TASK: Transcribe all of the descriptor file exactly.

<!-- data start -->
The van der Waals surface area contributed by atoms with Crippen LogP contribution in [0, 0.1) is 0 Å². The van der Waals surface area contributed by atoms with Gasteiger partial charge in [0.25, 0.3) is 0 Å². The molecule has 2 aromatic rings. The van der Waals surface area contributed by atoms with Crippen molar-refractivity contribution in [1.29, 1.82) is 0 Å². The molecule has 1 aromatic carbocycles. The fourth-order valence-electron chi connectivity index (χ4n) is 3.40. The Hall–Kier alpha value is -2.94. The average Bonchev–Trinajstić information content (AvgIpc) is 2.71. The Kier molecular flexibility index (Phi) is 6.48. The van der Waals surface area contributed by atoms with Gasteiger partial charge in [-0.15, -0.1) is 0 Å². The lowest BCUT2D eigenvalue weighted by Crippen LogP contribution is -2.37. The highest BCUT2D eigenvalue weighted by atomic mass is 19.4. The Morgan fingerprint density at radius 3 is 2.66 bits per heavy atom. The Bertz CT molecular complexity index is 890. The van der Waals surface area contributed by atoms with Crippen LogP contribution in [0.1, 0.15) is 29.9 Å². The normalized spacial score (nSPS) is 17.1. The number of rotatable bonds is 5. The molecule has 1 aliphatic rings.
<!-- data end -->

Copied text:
The van der Waals surface area contributed by atoms with Crippen LogP contribution in [0, 0.1) is 0 Å². The van der Waals surface area contributed by atoms with Gasteiger partial charge in [0.25, 0.3) is 0 Å². The molecule has 2 aromatic rings. The van der Waals surface area contributed by atoms with Crippen molar-refractivity contribution in [1.29, 1.82) is 0 Å². The molecule has 1 aromatic carbocycles. The fourth-order valence-electron chi connectivity index (χ4n) is 3.40. The Hall–Kier alpha value is -2.94. The average Bonchev–Trinajstić information content (AvgIpc) is 2.71. The Kier molecular flexibility index (Phi) is 6.48. The van der Waals surface area contributed by atoms with Gasteiger partial charge in [-0.15, -0.1) is 0 Å². The lowest BCUT2D eigenvalue weighted by Crippen LogP contribution is -2.37. The highest BCUT2D eigenvalue weighted by atomic mass is 19.4. The Morgan fingerprint density at radius 3 is 2.66 bits per heavy atom. The Bertz CT molecular complexity index is 890. The van der Waals surface area contributed by atoms with Crippen LogP contribution in [0.1, 0.15) is 29.9 Å². The normalized spacial score (nSPS) is 17.1. The number of rotatable bonds is 5. The molecule has 1 aliphatic rings.